- The Southern states had a radically different policy. Wealthy Southerners did establish colleges and seminaries for educating the sons and eventually the daughters of prominent families. (Thomas Jefferson was a graduate of the College of William and Mary.) However, the Southern states neglected to provide schooling for poor whites and made it illegal to teach slaves or even free blacks to read and write. As a result, few poor whites and hardly any blacks in the South learned to read.
- After slavery was abolished, educators found ways to go through the motions of providing Massachusetts‐style universal free public education, while achieving Southern‐style suppression of education for the poor white children and especially for children of color. One key strategy was the use of ineffective methods for teaching reading. Children who do not learn to read cannot read to learn.
Each of those basic approaches to schooling serves a particular political agenda:
- The founders of Massachusetts Bay Colony wanted their Commonwealth to serve as a safe and prosperous refuge for Calvinist Protestants within the British Empire. Thus, they wanted everyone to be able to read the Bible and the laws of the Commonwealth.
- The Southern slave‐owners wanted to control their slaves. To do that, the slave‐owners had to prevent slaves from learning to read and write. The wealthy slave‐owners also wanted to exploit the poor whites. As a result, wealthy Southerners established schools only for the children of the privileged.
- The big industrialists in the late 19th and early 20th century wanted a productive workforce. However, they did not want the working class or even the middle class to gain bargaining power or political empowerment through education. For that reason, the wealthy elite set up an educational system that provides an excellent education to the privileged but little or no education to the children on the bottom rungs of society. The wealthy industrialists also promoted an ideology of social Darwinism to make everyone believe that the poor people themselves were to blame for the bad schools in poor neighborhoods.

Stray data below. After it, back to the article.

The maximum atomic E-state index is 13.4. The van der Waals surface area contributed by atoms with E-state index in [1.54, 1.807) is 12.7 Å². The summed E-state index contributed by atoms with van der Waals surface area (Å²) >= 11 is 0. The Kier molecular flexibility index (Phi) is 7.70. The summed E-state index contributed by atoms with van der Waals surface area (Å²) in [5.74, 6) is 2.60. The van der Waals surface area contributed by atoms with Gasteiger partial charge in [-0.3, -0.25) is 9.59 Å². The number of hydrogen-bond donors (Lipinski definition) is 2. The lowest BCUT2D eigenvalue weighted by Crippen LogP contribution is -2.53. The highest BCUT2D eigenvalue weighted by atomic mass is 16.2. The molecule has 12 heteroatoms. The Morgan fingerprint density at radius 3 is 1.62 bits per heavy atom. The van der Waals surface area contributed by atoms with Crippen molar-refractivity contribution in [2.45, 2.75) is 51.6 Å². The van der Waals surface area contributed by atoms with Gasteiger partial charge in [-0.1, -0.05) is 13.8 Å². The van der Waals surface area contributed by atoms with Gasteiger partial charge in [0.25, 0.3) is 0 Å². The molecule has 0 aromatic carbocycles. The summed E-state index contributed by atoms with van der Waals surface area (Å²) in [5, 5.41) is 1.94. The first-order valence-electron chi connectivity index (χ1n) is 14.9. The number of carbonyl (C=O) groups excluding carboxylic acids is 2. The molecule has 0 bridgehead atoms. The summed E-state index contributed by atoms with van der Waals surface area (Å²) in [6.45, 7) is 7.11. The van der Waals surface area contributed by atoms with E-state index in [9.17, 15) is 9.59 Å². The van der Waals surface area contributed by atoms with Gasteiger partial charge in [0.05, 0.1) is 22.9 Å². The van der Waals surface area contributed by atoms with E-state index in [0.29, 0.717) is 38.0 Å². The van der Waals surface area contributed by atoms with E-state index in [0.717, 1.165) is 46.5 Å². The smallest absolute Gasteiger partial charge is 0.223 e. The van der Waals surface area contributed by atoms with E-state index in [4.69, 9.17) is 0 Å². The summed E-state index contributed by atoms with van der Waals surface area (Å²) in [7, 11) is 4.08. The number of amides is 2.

The people who are currently running your society have great power to shape what goes on in your public schools. If you want to bring about some sort of positive change in your society, you must start by reforming the schools. That’s why education has always been a political battleground, and always will be.
Universal Free Public Education in Massachusetts
Massachusetts Bay Colony was founded for a political and religious purpose: to create a peaceful and prosperous refuge for Calvinist Protestants within the British Empire. To ensure peace and prosperity, the founders of the Massachusetts Bay Colony established the town hall system of direct democracy. In 1647, they established universal free public education with the passage of the Old Deluder, Satan Act:
It being one chief project of that old deluder, Satan, to keep men from the knowledge of the Scriptures, as in former times by keeping them in an unknown tongue, so in these latter times by persuading from the use of tongues, that so that at least the true sense and meaning of the original might be clouded and corrupted with false glosses of saint‐seeming deceivers; and to the end that learning may not be buried in the grave of our forefathers, in church and commonwealth, the Lord assisting our endeavors.
It is therefore ordered that every township in this jurisdiction, after the Lord hath increased them to fifty households shall forthwith appoint one within their town to teach all such children as shall resort to him to write and read, whose wages shall be paid either by the parents or masters of such children, or by the inhabitants in general, by way of supply, as the major part of those that order the prudentials of the town shall appoint; provided those that send their children be not oppressed by paying much more than they can have them taught for in other towns.